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Case study: AdaptCRM rids WPI of double data entry

Adapt Software, the subject of this week's searchCRM Vendor Selection Series, is helping out WPI with tools for mail merges, call backs and scheduling interoffice reminders that integrate with the company's new ERP system.

If customer data holds the key to success, the tough task of consolidating all of an enterprise's information keeps many businesses from achieving it.

Data consolidation was the challenge facing Sarasota, Fla.-based World Precision Instruments (WPI), a manufacturer of lab equipment used in nerve, skin and muscle research. The company offers more than 1,500 products to the scientific community, including micro-dissecting instruments, adjustable pipettes and binocular microscopes. The business has an interesting CRM challenge in that it sells supplies and equipment to many hospitals, universities and other large institutions. But within those institutions are many individual customers that WPI wants to reach with its CRM efforts, via mass mailings, catalogs and follow-ups. In order to do this, everyone in the company -- from sales to manufacturing to customer service -- needs access to the same updated information.

The company had been using ACT from Interact Commerce Corporation (formerly SalesLogix) to manage its contact database and account information, as well as a DOS-based program for its enterprise resource planning (ERP) needs. According to Petra Adamson, systems administrator at WPI, the process was very inefficient, mostly because of how her company was using the tools internally. "You would have to place an order through one system and then have to re-enter all that information into the other system so that the other half of the company could have that information to do follow-ups, quotes, etc," she said. "It was a very slow process."

WPI decided to overhaul its technology.

It found new ERP software in Syspro's Impact Encore to take care of everything on the back end, such as inventory, shipping and receiving. WPI then set out to replace its customer service software.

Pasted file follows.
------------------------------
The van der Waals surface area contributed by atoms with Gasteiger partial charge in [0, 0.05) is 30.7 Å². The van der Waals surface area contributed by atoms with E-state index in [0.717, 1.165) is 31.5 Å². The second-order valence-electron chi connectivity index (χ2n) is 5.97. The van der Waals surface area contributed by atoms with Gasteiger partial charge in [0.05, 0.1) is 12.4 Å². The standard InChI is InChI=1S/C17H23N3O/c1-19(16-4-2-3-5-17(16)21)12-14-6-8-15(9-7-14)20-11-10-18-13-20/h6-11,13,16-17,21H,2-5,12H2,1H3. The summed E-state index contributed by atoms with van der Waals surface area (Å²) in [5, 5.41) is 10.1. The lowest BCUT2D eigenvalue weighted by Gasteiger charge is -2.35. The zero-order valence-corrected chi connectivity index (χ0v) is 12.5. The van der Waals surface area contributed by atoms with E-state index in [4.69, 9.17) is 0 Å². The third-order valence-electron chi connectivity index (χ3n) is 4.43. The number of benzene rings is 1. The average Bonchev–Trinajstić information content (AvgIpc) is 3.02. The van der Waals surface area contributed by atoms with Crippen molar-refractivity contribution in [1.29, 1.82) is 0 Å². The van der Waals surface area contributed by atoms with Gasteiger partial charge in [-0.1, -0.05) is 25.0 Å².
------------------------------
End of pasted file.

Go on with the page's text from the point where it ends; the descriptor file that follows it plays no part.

The most important criteria, said Adamson, was good support. "We wanted somebody that could answer our questions quickly and easily -- that was our main thing. Somebody that we could count on anytime we had a problem."

The team at WPI liked the AdaptCRM software from Irving, Calif.-based Adapt when they saw a demo of it and found that it worked very well with the ERP system from Syspro. And, the fact that the distributor they eventually purchased it from was local was a big plus. WPI paid around $20,000 to license the software and began the implementation process.

Adamson said that the most challenging aspect of implementing the new CRM system has been the huge task of cleansing WPI's data and converting it from the two former databases. The company had people from Adapt and the distributor, as well as internal staff, working on converting data from the old system and bridging the new CRM system with the ERP system from Syspro.

"We have been dealing a lot with the way our data is, as opposed to what the system does," Adamson said. "We're learning to use it, we're learning the features, and we're trying to adapt our data to it so that we can utilize all the features that CRM has. But the biggest bump is the way the data goes in there. Once we have that all straightened out, we'll be able to use it a lot better."

When the new system is fully functional, AdaptCRM will interact with Encore to eliminate double entry and keep every user on the same page with current data. Employees at WPI will be able to perform mail merges, set call backs, schedule interoffice reminders and more. "The customer side of our business will know what's happening on the production side and the service side and vice versa," said Adamson.

WPI has been live with the Adapt software for a month and a half and is still just in the process of unifying and cleaning its data, but Adamson says they've already seen some reward in that the whole company has a sense of unity now. "Every department now has the same view, we all have access to the same information, we can all relate."

While Adamson isn't sure how quickly WPI will achieve ROI, she feels the new software will help it better communicate with customers. WPI wants to be able to look beyond who's paying the bills in large universities and hospitals and reach the end users of their products, such as scientists, doctors and professors. A new unified CRM and ERP system will give every WPI employee the same complete view of the customer and help the company target end users for mailings and other promotional methods.


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